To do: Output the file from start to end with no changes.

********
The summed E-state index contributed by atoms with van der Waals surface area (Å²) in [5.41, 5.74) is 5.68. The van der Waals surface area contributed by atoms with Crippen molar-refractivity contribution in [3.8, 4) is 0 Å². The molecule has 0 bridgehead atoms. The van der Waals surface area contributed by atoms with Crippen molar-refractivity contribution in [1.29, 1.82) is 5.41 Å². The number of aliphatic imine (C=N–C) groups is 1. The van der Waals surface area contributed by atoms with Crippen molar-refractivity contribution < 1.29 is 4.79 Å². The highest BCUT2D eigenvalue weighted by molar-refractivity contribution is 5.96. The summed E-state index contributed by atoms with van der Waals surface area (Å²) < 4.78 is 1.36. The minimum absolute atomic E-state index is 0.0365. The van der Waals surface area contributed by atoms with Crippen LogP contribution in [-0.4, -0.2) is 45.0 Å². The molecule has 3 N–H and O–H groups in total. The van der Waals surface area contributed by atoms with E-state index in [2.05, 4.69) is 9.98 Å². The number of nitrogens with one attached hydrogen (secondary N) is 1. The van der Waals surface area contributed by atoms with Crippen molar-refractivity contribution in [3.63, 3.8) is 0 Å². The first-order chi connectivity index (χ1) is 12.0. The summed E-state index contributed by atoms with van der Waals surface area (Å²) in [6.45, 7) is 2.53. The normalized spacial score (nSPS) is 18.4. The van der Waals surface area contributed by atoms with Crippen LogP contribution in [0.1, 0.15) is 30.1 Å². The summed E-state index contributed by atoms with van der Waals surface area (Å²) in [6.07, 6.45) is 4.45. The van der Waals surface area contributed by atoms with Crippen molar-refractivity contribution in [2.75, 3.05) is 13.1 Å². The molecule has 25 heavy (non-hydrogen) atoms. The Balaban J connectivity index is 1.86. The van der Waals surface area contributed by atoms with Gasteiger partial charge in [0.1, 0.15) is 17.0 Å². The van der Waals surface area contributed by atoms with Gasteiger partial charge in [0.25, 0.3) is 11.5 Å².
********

The summed E-state index contributed by atoms with van der Waals surface area (Å²) in [5.41, 5.74) is 5.68. The van der Waals surface area contributed by atoms with Crippen molar-refractivity contribution in [3.8, 4) is 0 Å². The molecule has 0 bridgehead atoms. The van der Waals surface area contributed by atoms with Crippen molar-refractivity contribution in [1.29, 1.82) is 5.41 Å². The number of aliphatic imine (C=N–C) groups is 1. The van der Waals surface area contributed by atoms with Crippen molar-refractivity contribution < 1.29 is 4.79 Å². The highest BCUT2D eigenvalue weighted by molar-refractivity contribution is 5.96. The summed E-state index contributed by atoms with van der Waals surface area (Å²) < 4.78 is 1.36. The minimum absolute atomic E-state index is 0.0365. The van der Waals surface area contributed by atoms with Crippen LogP contribution in [-0.4, -0.2) is 45.0 Å². The molecule has 3 N–H and O–H groups in total. The van der Waals surface area contributed by atoms with E-state index in [2.05, 4.69) is 9.98 Å². The number of nitrogens with one attached hydrogen (secondary N) is 1. The van der Waals surface area contributed by atoms with Crippen molar-refractivity contribution in [3.63, 3.8) is 0 Å². The first-order chi connectivity index (χ1) is 12.0. The summed E-state index contributed by atoms with van der Waals surface area (Å²) in [6.45, 7) is 2.53. The normalized spacial score (nSPS) is 18.4. The van der Waals surface area contributed by atoms with Crippen LogP contribution in [0.1, 0.15) is 30.1 Å². The summed E-state index contributed by atoms with van der Waals surface area (Å²) in [6.07, 6.45) is 4.45. The van der Waals surface area contributed by atoms with Crippen molar-refractivity contribution in [2.75, 3.05) is 13.1 Å². The molecule has 25 heavy (non-hydrogen) atoms. The Balaban J connectivity index is 1.86. The van der Waals surface area contributed by atoms with Gasteiger partial charge in [0.1, 0.15) is 17.0 Å². The van der Waals surface area contributed by atoms with Gasteiger partial charge in [0.25, 0.3) is 11.5 Å².